And we cannot reliably work any of them.

There.  Finally.  It’s out.

I know it’s not hard.  You change the setting on the TV to “Video…something else”, you insert the DVD, and you press “Play.”

But somehow

We cannot pull it off.

We don’t always fail.  But our efforts have been frustratingly uneven.  Sometimes, we press “Play”, we hear a distinct “whirring” sound, and then in this little window of the DVD player it says,

“No disc.” 

“There is a disc.  I just put it in!”

We do it again – “No disc.”  Do it again – “No disc.”  Do it a third time – “No disc.”  Finally, we eject the disc they keep telling us is not there,

And we go to bed.

Sometimes it, unexpectedly, works.  In the beginning.  But then, you’re watching the movie and suddenly, without warning, the picture dissolves into tiny, little pixels.  And it freezes!  Leaving us with a broken-up picture that’s not moving!  And before it goes totally silent, a soundtrack reminiscent of a deflating balloon.

What’s going on?

Is it the disc?  Is it the DVD player?  Is it us?  

What difference does it make?  We press “Fast Forward”, we press “Reverse”, nothing happens, we give up,

And we go to bed.

It’s humiliating!  We’re smart people.  I have a B.A. from an accredited university.  My wife has a PhD.  We have been known to accomplish things, some of them indisputably remarkable.  But, for the life of us, we cannot master that machine. 

And now… I don’t know, it’s like those people from the “horse and buggy” era, they tried driving a car, they experienced some traumatizing mishap, and from then on, it just sat there in the garage.

Fast Forward – I am having dinner with my writer friend Paul, and he starts asking me – because he gets them too – which “screeners” I have watched so far.

And right away, to conceal my technological insufficiency, and protect myself from his unspoken but inevitable pity and distain, I reflexively start tap-dancing. 

“Did you see Dallas Buyers Club?”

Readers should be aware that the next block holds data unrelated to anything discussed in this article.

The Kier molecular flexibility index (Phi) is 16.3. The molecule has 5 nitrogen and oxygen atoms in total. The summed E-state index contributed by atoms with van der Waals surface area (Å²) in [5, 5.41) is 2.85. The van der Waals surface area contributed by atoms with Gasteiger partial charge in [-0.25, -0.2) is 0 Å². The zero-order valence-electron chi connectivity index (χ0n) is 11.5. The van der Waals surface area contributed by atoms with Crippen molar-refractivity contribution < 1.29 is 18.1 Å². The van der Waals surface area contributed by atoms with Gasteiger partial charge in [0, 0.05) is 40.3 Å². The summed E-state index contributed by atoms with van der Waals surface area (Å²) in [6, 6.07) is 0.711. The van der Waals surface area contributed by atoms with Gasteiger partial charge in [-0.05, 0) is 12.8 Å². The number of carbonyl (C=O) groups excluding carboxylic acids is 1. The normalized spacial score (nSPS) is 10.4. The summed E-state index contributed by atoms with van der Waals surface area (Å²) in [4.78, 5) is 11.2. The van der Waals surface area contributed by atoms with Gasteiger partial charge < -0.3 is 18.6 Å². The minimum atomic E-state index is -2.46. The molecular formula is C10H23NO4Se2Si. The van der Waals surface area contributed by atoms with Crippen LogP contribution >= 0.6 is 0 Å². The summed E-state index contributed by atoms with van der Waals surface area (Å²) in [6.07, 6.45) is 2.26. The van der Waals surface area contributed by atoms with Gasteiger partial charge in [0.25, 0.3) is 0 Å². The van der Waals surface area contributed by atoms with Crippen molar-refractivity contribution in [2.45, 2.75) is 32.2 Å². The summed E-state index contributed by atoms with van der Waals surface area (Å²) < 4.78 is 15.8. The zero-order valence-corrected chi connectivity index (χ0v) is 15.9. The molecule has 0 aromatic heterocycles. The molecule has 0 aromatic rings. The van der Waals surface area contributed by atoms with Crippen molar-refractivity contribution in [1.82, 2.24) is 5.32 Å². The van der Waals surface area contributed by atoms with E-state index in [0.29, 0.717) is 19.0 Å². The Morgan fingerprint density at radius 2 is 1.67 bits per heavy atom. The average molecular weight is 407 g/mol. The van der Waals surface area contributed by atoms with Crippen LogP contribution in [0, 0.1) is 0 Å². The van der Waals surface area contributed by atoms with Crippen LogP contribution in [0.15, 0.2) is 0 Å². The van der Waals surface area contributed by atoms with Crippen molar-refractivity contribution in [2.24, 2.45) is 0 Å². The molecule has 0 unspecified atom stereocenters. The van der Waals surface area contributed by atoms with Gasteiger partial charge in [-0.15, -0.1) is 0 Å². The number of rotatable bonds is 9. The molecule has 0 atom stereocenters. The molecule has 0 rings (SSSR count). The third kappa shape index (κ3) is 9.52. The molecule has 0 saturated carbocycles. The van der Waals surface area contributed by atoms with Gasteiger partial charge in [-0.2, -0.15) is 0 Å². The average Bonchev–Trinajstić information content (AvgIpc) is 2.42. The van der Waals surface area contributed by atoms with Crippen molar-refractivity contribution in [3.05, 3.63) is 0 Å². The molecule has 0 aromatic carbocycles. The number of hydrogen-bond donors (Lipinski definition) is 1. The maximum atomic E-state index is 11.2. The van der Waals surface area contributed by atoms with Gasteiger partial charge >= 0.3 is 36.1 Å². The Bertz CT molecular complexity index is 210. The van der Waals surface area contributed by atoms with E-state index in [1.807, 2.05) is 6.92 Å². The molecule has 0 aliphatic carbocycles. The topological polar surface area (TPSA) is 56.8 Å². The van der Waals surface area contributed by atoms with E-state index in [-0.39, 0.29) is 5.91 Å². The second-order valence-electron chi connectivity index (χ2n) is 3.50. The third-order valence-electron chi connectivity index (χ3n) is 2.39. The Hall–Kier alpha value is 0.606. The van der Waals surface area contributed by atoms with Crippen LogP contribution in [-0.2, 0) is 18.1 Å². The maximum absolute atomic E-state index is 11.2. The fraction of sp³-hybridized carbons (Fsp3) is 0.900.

“One of our kids borrowed it.”

“How about Saving Mr. Banks”?

“We’re reserving that for an outing in Hawaii.”  (We had not gone yet.)

“Did you watch August:  Osage County”?

“It’s on top of our DVD player.  We are watching it tonight.”

Like all prevarications, there’s some truth in my answers, except for August: Osage Country; it’s not on top of our DVD player, it’s in the hall with the rest of the movies we can’t watch because we can’t work the machine.  (Although it is unlikely I would watch August:  Osage County regardless.)

I concocted the lie on the spot to sound persuasively convincing.  But I’m a terrible liar.  And I have a gnawing feeling that Paul sees through my substandard subterfuge and he instinctively knows The Truth:

“I cain’t read!”

Hey, you know how they say when you admit to a fear, it loses its power over you and you immediately feel better?

Well so far, at least,

It’s not happening.
Today marks the sixth anniversary of "Just Thinking."  I don't know if anybody but me has been here since the beginning - let me know if you have, or how long you've been a reader - but I want to thank everyone who ever read this even once.

Wait, "once"?  Really?  Was I that terrible?

I can't believe this!  Who doesn't give somebody a second chance?  I mean, if you knew the time and attention I give to writing each and every one of these...